With an Expected 29 Million Tourists by 2030, Netherlands to Stop Promoting Tourism to Curb Overcrowding

May 7, 2019 Updated: May 7, 2019

BRUSSELS—The Netherlands is set to stop promoting itself as a holiday destination and is even considering more drastic measures, including new taxes and closing down attractions, as it struggles to cope with a tourism boom.

Authorities in the country of 17 million people are mulling a new set of recommendations after a surge in the number of visitors has left Amsterdam badly overcrowded and its iconic windmills and tulip fields overrun.

In a report, the Netherlands Board of Tourism and Conventions (NBTC) warned that the “pressure on liveability” in and around many of the nation’s most popular tourist hotspots is reaching unsustainable levels.

The Netherlands is a hugely popular destination for vacationers and day-trippers from neighboring countries including Germany, the UK, Belgium, and France.

However, pressure also being increased on the small country—which covers just 16,000 square miles and has one of the world’s highest population densities—by a surge in visitors from North America and China.

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A view of Saint Nicholas Church at sunset with a tour-boat in Amsterdam, Netherlands, in this file photo. (Aurore BelotAFP/Getty Images)

Official NBTC figures show visitor numbers from the United States are expected to increase by 6 percent this year, reaching 1,640,000. Meanwhile, there will be a by 5 percent growth in vacationers from China, who will number 350,000.

“So far, the Dutch government and the hospitality industry have mostly promoted the Netherlands in order to attract more visitors. We now know that more is not always better, definitely not everywhere,” the tourism board said in its report. “Pressure on the liveability of our cities and iconic locations will increase due to increasing visitor numbers, while other parts of the Netherlands do not or insufficiently benefit from the opportunities and socio-economic boost tourism can offer.

Among the eye-catching proposals in the report designed to “discourage” overcrowding are a “tourist tax” to make visitors put more back into local communities and, in extreme circumstances, even closing down some attractions altogether.

“If certain groups cause trouble in a specific area and enforcement has insufficient effect, alternative measures will have to be taken. If all else fails, the attractions they are visiting may have to be closed down,” the report added.

The proposal is a veiled reference to longstanding trouble in Amsterdam, which has become a popular destination for bachelor parties from countries such as the UK, resulting in an outbreak of anti-social behavior.

In April, the city’s last remaining floating florist closed shop, with the owner blaming tourists who crowded around his boat to take selfies without buying anything for putting off genuine customers.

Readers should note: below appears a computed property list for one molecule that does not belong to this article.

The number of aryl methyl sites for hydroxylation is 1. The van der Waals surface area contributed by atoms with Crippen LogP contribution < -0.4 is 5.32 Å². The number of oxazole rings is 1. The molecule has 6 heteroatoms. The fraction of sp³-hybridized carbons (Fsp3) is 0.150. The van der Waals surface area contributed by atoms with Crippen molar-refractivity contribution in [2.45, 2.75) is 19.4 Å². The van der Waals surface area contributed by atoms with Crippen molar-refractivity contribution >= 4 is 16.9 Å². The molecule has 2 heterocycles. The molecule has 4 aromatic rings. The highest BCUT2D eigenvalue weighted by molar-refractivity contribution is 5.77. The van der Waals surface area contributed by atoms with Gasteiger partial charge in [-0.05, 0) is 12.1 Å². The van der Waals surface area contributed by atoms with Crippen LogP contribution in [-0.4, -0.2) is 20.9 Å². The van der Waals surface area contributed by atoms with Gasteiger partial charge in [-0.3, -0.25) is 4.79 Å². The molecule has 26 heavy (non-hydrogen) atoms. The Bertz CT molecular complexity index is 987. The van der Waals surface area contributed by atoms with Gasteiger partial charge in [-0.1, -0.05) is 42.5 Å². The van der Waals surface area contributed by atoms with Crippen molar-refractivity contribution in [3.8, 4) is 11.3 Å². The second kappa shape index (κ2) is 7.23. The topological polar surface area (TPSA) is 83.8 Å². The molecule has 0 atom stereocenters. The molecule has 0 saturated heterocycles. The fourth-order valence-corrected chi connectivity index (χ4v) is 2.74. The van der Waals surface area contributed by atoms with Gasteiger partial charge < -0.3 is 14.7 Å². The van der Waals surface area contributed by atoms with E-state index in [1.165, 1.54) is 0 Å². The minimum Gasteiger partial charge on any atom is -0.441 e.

However, it’s not just the Netherlands’ best known city which is suffering due to an influx of too many tourists. The country’s iconic tulip fields and windmills are also beginning to feel the strain.

Giethoorn, a village of 2,500 people, has become a picture for rural Dutch life, leading to a massive influx of tourists who explore its canals and take selfies outside its crowded sites.

Authorities in The Hague have even said that the huge rise in tourist numbers, which were at 18 million in 2018 and are expected to hit a massive 29 million by 2030, will mean the country will miss its EU climate targets.

A spokeswoman for the NBTC said a new strategy will be put in place to find a better “balance” between fatigued local inhabitants, the needs of businesses and the economy, and international visitors’ thirst to see the country.

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Visitors admire the floral displays on show at Keukenhof Gardens in Lisse, Netherlands, on May 1, 2019. (Dean Mouhtaropoulos/Getty Images)

One plan is to encourage repeat visitors, such as those from Germany and the UK, to explore less well-known regions of the country rather than return to the same tourism hotspots.

“We still do promotion, but not promotions for our capital and the well-known regions. Of course, we are doing promotions for the regions which aren’t so well known abroad,” NBTC’s spokeswoman said. “Of course when there’s a tourist from the United States they will visit Amsterdam, like if I was a tourist in the United States I would visit New York, but if you’re going often to the Netherlands then in general you’re open to visiting other regions.”

She added a major part of their vision is to create a balance between the interests of residents, visitors, and businesses.

“That’s the problem at the moment in Amsterdam, there’s not a balance, just like in Venice or Barcelona.”